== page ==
I have some questions about being fired from a job after many years of working for the same company," a distressed reader writes from Kansas City. "Engineers, managers, research people are dismissed with only a day or so notice. I know they are able to negotiate some terms. What should they try to get?"

"If sales and business do not improve," he adds, "I will need this information soon."

I salute this reader. He is so far ahead of the game that his company ought to think twice before letting him go. Not many employes--especially, as he is, middle-aged--are strong enough to contemplate their own dimissal, let alone plan a strategy for it. White-collar workers and executives usually shut their eyes to any signs that their jobs are shaky. When the ax falls, they are far too stunned to ask for a sweeter severance deal.

If you are taken by surprise, you should ask the boss why you are being terminated, says Robert Coulson, author of the "Termination Handbook" (Free Press: $15.95). "Don't accept it. Request some time to respond, don't let your boss nail down the terms. Make a date for later in the day or the following day. The Big Discharge Poker Game is about to begin."

You should enter the termination meeting, Coulson says, with a list of things you would like to get. Don't shout, weep or make threats: Those actions harden the boss against you. Don't argue over the dismissal, or make accusations against your boss, co-workers or the company. At a termination meeting, a little hypocrisy will take you far. You're there to plan the future, not argue about the past.

Try to stay calm, negotiate in a businesslike manner, and give your former boss good reason for accepting your request. He probably feels guilty about firing you: By setting the right tone, you may encourage him to bend the company rules to help you out. If there's a lot of anger between you and your ex-boss, consider negotiating with the personnel department instead.

There are three things you want from this poker game, Coulson says: time, money and a good story for the future.

* Ask to stay on the payroll for three or four months, while you look for a job. Grace periods are often granted to people who have been with the company for many years. Some companies also will provide office space while you look for a job, and continued use of a company car.

* Try for extra severance pay. Some companies have strict severance rules; others give the boss some discretion. Three to six months' pay is common for longtime workers. Don't hestitate to bring up any heavy financial obligations that you're facing, to try to get an extra month of pay. Also ask about any money you're due for unused vacation time, sick days, overtime and pay in lieu of notice. Your boss may not know all these details, so check with the personnel department. Also check the employe handbook, if there is one, for benefits due.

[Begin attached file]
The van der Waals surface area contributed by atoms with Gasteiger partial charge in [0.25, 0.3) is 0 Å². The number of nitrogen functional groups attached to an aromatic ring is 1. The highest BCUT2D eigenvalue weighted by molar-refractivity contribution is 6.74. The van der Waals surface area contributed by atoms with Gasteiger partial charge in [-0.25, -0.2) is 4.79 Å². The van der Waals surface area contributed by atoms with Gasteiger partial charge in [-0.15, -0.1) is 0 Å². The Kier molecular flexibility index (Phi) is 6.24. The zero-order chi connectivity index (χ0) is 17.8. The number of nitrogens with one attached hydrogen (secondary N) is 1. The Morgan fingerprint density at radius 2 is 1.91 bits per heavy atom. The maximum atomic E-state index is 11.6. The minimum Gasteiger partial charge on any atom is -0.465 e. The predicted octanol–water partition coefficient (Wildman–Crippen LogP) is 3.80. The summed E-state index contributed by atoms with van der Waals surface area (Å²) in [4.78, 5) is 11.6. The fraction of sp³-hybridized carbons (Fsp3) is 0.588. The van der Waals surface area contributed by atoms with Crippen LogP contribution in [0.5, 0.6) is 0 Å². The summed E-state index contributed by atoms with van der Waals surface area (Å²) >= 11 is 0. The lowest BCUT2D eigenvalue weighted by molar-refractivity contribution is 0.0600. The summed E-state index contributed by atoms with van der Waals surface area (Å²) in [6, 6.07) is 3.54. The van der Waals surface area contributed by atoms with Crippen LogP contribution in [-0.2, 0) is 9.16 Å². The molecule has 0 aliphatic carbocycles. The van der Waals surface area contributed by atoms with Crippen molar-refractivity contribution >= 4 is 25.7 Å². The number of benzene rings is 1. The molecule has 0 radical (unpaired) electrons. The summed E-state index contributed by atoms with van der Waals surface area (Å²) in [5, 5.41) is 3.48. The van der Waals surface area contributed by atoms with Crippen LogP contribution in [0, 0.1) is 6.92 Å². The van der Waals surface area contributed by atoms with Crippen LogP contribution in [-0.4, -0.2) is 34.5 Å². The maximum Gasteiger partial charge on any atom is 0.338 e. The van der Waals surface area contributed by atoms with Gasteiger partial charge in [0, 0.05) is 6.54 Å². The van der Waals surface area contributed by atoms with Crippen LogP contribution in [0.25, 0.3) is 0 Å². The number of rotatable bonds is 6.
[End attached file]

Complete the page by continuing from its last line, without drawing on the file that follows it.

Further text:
* Work out a plausible termination story. Rather than being fired, you might prefer to resign because of a reorganization, change of philosophy in your department, or reduced emphasis on your particular area of expertise. The resignation story should cover the actual facts, but show the departure to be mutually agreed on. Show your ex-boss the resume you plan to use in your job search and ask him to verify the facts, so you'll both be telling the same story. Ask him for good references for your next job.

If you resign rather than being fired, you may lose your right to unemployment insurance. You might also lose some employe benefits, like severance pay and employer contributions to a voluntary savings plan that you started some time ago. Check the implications of resignation vs. firing with the personnel department. If you're fired, ask the company not to contest your application for unemployment compensation.

* Ask to have your group health and life insurance extended for as long as you're on the payroll, or for the period covered by severance pay. If that's not possible, consider switching group coverage to an individual policy until you get your next job. If your spouse works, you may be covered under his or her medical plan.

* Get an accounting from the personnel department on the money due from your pension, profit-sharing or thrift plan. Some companies will pay some or all of your pension in a lump sum at termination; others won't start paying until you reach retirement age. If the money won't be paid until you're 65, be sure that your beneficiary knows about it. If you die before 65, he or she will be entitled to receive any contributions you made to the plan; your spouse will also be entitled to a pension if you were old enough to have opted for a survivor annuity before you left.

A fired employe often has more bargaining cards than he realizes, because the company usually wants to be thought of as reasonable and fair. "But if the employee is not assertive," Coulson says, "he may not get anything."